Exercises for beginners
Pilates exercises for beginners
So, you want to start doing Pilates and you’re looking for some exercises that are suitable for beginners.
Or, perhaps you’ve been doing Pilates for a while but you’re not quite sure if you’re doing it right and want to get back to basics.
Whichever category you fit into, Complete Pilates are here to help you master the fundamentals with their top 5 Pilates exercises for beginners.
These moves might seem simple at first glance, but practise them regularly and you will feel a difference in your body.
Learning to perform these basic moves well will also mean you get more from your Pilates classes and will help you progress quickly and safely to the more advanced movements.
1. Dead bugs and femur arcs
Lie on your back with your knees bent. Arms stay down by your sides.
Dead bugs: Lift one bent knee until it is up at 90 degrees or, as we call it in Pilates, “table top”. Return the leg to the ground and repeat with the other leg. It can be helpful to press into the foot that remains on the ground to create more stability.
Femur arcs: As a progression, take one leg and then the other up to table top and keep them there. Now allow one bent leg to move in an arc away from you – but only to the point of the toe touching the floor. Then bring it back to the starting position.
Important things to remember: Keep your lower abdominals engaged and watch for any arching of your back as you move your legs towards the ground. It is also important to keep your pelvis still as you move your legs.
Works: Deep lower abdominals and pelvic stability.
Again, start this exercise on your back with your knees bent.
Then, start the movement by sending your tailbone to the back of your knees. At the same time, create a sense of reaching your knees away from you – this should help you to open up at the front of your hips.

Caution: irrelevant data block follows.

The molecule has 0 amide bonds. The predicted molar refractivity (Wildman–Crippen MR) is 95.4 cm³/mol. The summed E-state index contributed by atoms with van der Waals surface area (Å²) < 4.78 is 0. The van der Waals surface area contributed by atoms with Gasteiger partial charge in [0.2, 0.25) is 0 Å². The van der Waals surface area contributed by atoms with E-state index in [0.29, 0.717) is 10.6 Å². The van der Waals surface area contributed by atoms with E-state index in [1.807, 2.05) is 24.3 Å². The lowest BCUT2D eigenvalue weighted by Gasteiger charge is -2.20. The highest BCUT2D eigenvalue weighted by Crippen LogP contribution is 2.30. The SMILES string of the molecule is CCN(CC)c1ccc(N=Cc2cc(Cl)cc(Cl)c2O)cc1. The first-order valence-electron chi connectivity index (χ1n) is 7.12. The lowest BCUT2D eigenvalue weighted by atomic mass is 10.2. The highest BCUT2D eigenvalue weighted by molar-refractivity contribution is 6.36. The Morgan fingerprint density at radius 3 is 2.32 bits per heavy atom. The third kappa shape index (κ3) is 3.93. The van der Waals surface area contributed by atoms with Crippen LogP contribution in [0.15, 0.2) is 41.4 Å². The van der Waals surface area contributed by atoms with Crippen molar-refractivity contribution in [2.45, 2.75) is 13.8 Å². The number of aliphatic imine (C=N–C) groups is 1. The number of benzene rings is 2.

Come to where your shoulder blades are still on the mat. Make sure your neck and
shoulders stay relaxed. From here, pause for a moment before slowly lowering your spine down chest to pelvis until you are back in the starting position.
Important this to remember: Don’t come up from your chest. Instead, focus on keeping your chest area soft and relaxed.
Works: Hamstrings and glutes. This movement also help to make your spine more mobile.
3. Chest lift
Starting on your back with your knees bent. Then, interweave your fingers to make a basket and use it to cradle the back of your head.
Now, on an exhale, lift your head until your gaze is between your legs. Your chest melts as you do so and your head stays heavy in your hands. It is important to keep in mind that this movement should come from your top spine and from engaging your abdominals, not from craning your neck.
Pause for a minute here and then slowly lower the head back down.
Important to remember: Let your abdominals drop down. You don’t have to over-recruit them to stay up in this position. This is as much about moving the spine as it is abdominals.
Work: Abdominals and improves spine mobility in this direction.
4. Side lying legs
Lie on one side with your head resting on your arm. The other arm can be bent with your hand on the ground in front to support you.
Bend your knees and make sure they are stacked one on top of the other. Now, extend the top leg.
Leg circles: Lift the top leg to hip height and draw small circles on the space beneath you. Do them one way and then the other.
Leg lifts: Lift and lower the top leg.
Important to remember: Keep the front of your hips pointing forward to keep the pelvis still at all times. It also helps to focus on reaching through the foot of the leg that is moving.
Come onto all fours with your knees stacked under your hips and your hands under shoulders. Press away from the earth so as to keep your chest lifted between your shoulder blades.
Leg variation: Let one leg slide out from under you and reach up towards ceiling. Keep hips
level as you do so and imagine your hamstring reaching towards sky. Bend your knee and return and then repeat on the other side.
Arm variation: Let one arm reach out as if shaking hands with an invisible person in front of you. Imagine the arm moves from your armpit so you don’t lose the space between your ear and shoulder.
Things to remember: Head looks down and neck stays long at all times. Try and keep your spine in neutral whilst you do this and keep chest lifted and your pelvis level.
Works: It improves coordination, overall strength and pelvic stability. It also promotes good movement strategies in the lower and upper body.
Pilates exercises for beginners (that everyone should try)
Remember, basic doesn’t mean easy.
Perform 5-10 repetitions of each of these exercises in a circuit and you will see – and feel! – just how challenging Pilates can be.